1. Make a Budget (and Stick to It): It’s difficult to spend within reason or plan savings without knowing how your monthly spending compares to your take-home as well as what it is allotted to. That is why you should rank order your expenses – including debt payments, emergency fund contributions, and other savings – and trim the fat if necessary. And most importantly, once you develop your budget, make sure to stick to it or else you’ll have simply wasted your time.
  2. Build an Emergency Fund: With a robust financial safety net, you’ll be less at the mercy of the economy and able to withstand a prolonged period of joblessness, should the need arise. Your goal should be to gradually save about a year’s worth of after-tax income through monthly contributions to an emergency account.
  3. Improve Your Credit: This might sound a bit counterintuitive, considering that increased access to credit provides more opportunity to incur debt, but improving your credit standing will have a dramatic impact on the cost of your debt and, thus, how quickly you can pay it off. Better credit can also make it easier to find a job or a place to live – both of which impact your bottom line.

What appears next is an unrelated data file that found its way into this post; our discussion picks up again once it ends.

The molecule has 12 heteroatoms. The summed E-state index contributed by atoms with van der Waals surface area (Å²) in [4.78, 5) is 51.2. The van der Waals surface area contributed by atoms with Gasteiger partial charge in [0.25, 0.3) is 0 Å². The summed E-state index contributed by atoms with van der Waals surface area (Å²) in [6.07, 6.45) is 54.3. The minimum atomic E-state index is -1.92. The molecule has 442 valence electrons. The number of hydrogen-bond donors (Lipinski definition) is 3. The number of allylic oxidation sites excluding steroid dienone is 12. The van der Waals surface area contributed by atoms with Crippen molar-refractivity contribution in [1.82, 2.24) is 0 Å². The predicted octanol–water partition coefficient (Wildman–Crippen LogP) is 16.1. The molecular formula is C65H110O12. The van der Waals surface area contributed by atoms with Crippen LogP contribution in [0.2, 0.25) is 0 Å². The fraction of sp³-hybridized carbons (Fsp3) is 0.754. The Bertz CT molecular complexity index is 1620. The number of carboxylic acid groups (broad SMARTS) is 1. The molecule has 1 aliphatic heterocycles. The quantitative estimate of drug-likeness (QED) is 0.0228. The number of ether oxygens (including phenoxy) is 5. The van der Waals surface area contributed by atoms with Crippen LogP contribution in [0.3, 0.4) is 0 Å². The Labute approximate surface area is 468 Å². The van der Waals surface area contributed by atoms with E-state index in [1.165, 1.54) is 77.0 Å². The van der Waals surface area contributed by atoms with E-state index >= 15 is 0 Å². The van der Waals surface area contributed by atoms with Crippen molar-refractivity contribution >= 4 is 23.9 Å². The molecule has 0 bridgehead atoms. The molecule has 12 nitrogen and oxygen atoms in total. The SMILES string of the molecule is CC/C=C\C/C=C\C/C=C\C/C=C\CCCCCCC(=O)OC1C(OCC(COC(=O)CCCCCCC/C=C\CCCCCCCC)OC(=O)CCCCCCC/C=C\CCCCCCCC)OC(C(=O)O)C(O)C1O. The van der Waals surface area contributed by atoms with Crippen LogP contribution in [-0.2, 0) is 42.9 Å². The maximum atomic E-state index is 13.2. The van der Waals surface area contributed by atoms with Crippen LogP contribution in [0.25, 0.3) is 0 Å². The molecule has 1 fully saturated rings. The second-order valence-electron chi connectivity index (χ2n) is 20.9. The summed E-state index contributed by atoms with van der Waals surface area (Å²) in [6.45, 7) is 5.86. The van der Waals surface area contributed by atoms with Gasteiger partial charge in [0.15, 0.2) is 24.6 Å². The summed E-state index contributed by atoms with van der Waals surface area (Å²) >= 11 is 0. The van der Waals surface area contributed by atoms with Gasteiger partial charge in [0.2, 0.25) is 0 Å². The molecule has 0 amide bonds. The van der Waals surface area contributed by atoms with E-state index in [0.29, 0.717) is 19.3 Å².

You can determine your starting point and get personalized advice by signing up for our sister site WalletHub, which provides free credit scores, full credit reports and various other helpful tools.

  4. Try the Island Approach: The Island Approach is a credit card strategy that involves using different cards for different types of transactions, as if they are a chain of distinct yet interrelated islands. For example, you could transfer your existing debt to a 0% credit card in order to reduce your monthly payments as well as get out of debt sooner and subsidize your ongoing spending with a rewards card or two that offer high earning rates in your biggest expense categories. This will enable you to get the best possible collection of terms as well as gain a better perspective on your spending and payment habits since finance charges on your everyday spending cards will signal a need to cut back.